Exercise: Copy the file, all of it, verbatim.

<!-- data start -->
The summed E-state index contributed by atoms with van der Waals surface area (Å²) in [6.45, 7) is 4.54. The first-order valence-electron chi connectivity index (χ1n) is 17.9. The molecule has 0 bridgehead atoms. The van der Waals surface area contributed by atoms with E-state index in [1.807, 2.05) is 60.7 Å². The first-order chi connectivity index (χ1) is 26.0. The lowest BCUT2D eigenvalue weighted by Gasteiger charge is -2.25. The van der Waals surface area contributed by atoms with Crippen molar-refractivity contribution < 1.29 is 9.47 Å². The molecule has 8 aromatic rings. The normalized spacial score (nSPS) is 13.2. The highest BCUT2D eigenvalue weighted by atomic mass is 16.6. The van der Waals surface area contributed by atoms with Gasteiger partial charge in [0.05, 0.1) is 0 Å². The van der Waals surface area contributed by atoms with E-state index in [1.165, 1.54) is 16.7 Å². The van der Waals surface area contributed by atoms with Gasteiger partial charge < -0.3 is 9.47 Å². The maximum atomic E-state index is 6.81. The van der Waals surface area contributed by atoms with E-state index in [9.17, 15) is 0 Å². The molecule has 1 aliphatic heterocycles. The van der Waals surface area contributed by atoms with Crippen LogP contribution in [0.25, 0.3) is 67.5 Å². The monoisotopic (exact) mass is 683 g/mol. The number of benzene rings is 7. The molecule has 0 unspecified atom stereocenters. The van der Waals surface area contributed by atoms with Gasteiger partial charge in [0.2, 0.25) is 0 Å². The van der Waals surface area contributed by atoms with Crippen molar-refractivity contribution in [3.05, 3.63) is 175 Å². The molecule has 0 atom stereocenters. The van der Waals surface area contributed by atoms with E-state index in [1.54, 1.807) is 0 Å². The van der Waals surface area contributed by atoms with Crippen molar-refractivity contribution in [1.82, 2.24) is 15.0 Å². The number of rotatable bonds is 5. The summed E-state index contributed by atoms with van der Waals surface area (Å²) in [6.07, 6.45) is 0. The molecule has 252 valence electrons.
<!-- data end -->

The summed E-state index contributed by atoms with van der Waals surface area (Å²) in [6.45, 7) is 4.54. The first-order valence-electron chi connectivity index (χ1n) is 17.9. The molecule has 0 bridgehead atoms. The van der Waals surface area contributed by atoms with E-state index in [1.807, 2.05) is 60.7 Å². The first-order chi connectivity index (χ1) is 26.0. The lowest BCUT2D eigenvalue weighted by Gasteiger charge is -2.25. The van der Waals surface area contributed by atoms with Crippen molar-refractivity contribution < 1.29 is 9.47 Å². The molecule has 8 aromatic rings. The normalized spacial score (nSPS) is 13.2. The highest BCUT2D eigenvalue weighted by atomic mass is 16.6. The van der Waals surface area contributed by atoms with Gasteiger partial charge in [0.05, 0.1) is 0 Å². The van der Waals surface area contributed by atoms with E-state index in [1.165, 1.54) is 16.7 Å². The van der Waals surface area contributed by atoms with Gasteiger partial charge < -0.3 is 9.47 Å². The maximum atomic E-state index is 6.81. The van der Waals surface area contributed by atoms with E-state index in [9.17, 15) is 0 Å². The molecule has 1 aliphatic heterocycles. The van der Waals surface area contributed by atoms with Crippen LogP contribution in [0.25, 0.3) is 67.5 Å². The monoisotopic (exact) mass is 683 g/mol. The number of benzene rings is 7. The molecule has 0 unspecified atom stereocenters. The van der Waals surface area contributed by atoms with Gasteiger partial charge in [0.2, 0.25) is 0 Å². The van der Waals surface area contributed by atoms with Crippen molar-refractivity contribution in [3.05, 3.63) is 175 Å². The molecule has 0 atom stereocenters. The van der Waals surface area contributed by atoms with E-state index in [1.54, 1.807) is 0 Å². The van der Waals surface area contributed by atoms with Crippen molar-refractivity contribution in [1.82, 2.24) is 15.0 Å². The number of rotatable bonds is 5. The summed E-state index contributed by atoms with van der Waals surface area (Å²) in [6.07, 6.45) is 0. The molecule has 252 valence electrons.